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Nathan's Hot Dogs

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Nathan's Hot Dogs

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hotdoglover | | Jan 9, 2010 10:59 AM

Below is a post that I put on the Ontario Board. It contains info about Nathan's hot dogs and other beef dogs. Since my post was general while the thread on the Ontario Board was specifically about finding good hot dogs in Toronto, the moderators requested that I post it here on the General Chowhounding Topics Board.

I live in the U.S. (New Jersey) where I have access to Nathan's. First off let
me say that their mustard is actually Gold's mustard that is made for Nathan's
in a private label arrangement. Don't know if it's available in Canada.

Even though Nathan's is available in practically ever supermarket I've ever been
in, the natural casing franks are a little more difficult to find. If you have a
choice, go for the natural casing dogs and prepare them on a grill or griddle.
As for the Nathan's franchises, they are hit or miss. The good ones prepare the
natural casing franks on a hot griddle. I've been to a few that prepare the dogs
well and they are every bit as good as those at the original Nathan's in Coney
Island.

The not so good locations (franchises) use the skinless franks and prepare them
on a roller grill. Sometimes the dogs are greasy; sometimes dry from being on
the roller too long. Many times the dogs are not hot enough. Clearly inferior to
the griddle cooked natural casing dogs that are hot and have a char that you
don't find from those prepared on the roller grills. Roller grills, at least in
New Jersey, can not be found at any reputable hot dog stand. These things are
for convenience stores, gas stations, and movie theatres. It's a shame that even
in the U.S. close to where Nathan's originated, there are people whose only
exposure to Nathan's is a poorly prepared skinless hot dog from a roller grill.
And they wonder what the fuss is all about.

While Nathan's is a very good beef dog, there are better; at least in and around
New Jersey. Sabrett is less greasy. And not the ones prepared dirty water style.
The 10 to a lb franks that are grilled and served at Papaya King, Gray's Papaya,
and Katz's. Best Provisions out of New Jersey makes a superior beef frank. Made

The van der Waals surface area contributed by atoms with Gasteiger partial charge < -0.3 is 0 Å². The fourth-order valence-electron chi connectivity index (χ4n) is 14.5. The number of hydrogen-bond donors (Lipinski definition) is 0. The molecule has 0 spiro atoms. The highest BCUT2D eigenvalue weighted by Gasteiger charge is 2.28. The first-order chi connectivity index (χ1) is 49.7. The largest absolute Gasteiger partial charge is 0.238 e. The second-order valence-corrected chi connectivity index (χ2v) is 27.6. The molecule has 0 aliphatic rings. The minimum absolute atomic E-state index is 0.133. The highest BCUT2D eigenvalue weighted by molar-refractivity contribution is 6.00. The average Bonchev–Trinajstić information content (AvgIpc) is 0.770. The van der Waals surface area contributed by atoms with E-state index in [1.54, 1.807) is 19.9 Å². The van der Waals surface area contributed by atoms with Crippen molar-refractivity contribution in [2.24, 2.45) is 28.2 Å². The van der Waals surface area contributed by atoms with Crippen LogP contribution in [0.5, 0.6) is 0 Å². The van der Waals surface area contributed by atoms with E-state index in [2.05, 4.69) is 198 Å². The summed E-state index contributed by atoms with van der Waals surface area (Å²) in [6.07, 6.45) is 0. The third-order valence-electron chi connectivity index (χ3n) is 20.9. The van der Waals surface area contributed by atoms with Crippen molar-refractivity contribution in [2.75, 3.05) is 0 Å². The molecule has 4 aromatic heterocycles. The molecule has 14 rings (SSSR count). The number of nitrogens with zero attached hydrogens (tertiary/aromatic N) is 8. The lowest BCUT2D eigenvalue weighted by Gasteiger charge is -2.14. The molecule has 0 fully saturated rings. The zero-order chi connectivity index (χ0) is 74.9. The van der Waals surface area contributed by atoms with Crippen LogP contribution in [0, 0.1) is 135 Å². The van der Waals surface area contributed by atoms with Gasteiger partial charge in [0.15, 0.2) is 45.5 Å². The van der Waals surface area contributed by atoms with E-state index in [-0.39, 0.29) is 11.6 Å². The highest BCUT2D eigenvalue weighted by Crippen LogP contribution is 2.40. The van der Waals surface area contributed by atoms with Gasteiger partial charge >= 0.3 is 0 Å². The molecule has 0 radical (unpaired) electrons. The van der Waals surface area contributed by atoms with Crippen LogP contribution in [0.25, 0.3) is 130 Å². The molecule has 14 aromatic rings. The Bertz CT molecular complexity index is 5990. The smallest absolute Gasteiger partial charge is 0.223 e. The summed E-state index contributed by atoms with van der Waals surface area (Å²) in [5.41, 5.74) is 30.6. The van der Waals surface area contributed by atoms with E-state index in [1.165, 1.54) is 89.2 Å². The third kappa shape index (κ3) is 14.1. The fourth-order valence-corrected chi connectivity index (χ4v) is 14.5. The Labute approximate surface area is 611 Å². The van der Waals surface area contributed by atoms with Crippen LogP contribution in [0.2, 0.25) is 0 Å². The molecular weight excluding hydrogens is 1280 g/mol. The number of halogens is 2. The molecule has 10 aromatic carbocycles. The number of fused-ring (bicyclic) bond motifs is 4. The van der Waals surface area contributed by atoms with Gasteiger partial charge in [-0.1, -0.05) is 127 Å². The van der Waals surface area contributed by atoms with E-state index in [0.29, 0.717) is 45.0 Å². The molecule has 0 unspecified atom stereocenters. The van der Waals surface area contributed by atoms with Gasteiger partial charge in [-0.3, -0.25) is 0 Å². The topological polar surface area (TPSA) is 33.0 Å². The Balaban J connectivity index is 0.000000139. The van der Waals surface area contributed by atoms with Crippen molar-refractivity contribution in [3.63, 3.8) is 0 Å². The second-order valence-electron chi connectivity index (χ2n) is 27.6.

from bull meat but with a better blend of spices. Spicy, but with less garlic
than Nathan's and more complexity. Boars Head and Usinger's (out of Wisconsin)
are also superior to Nathan's. But Nathan's is a quality dog that is worth
seeking out.

I don't agree that "a hot dog is just a hot dog". Many dogs are made from low
quality meat scraps and fillers. Better hot dogs are made from cuts of beef or
beef and pork supplemented with trimmings. The finest hot dogs are made from
whole cuts of beef or beef/pork, or beef/pork/veal without trimmings. I don't
know about Canada, but near where I live there are European style pork stores
and butcher shops that make high quality dogs that taste so much better than
what you get in stores. Thumann's out of New Jersey makes perhaps the best hot
dogs I've had. And I've had literally about 200 different kinds. It's a
beef/pork German style dog that is made from whole cuts of top quality beef and
pork. The pork comes right off their hams.

Although I haven't tasted a Nathan's frank from many years ago, I believe Embee
when he says their dogs were better in the past. Recently they were made by many
different companies including Sabrett (Marathon). And the recipe didn't have
corn or wheat gluten. I e-mailed the company and asked why the claim that the
hot dogs are made to the same recipe that they were in 1916, supposedly from
Nathan Handwereker's wife or wife's grandmother when corn and wheat gluten
weren't used then. I never got an answer. Perhaps Jade Alberts can answer this
for us. Now their franks are made by a company called SMG Meats.

High quality dogs like Nathan's and those named above don't need a lot of
toppings. Just a little mustard is how I enjoy mine. Toppings mask the flavor of
a quality frank. In my opinion if you don't start with a quality frank, it
doesn't matter what you do to it. If you do have a quality frank, it should be
the focus of the taste experience.

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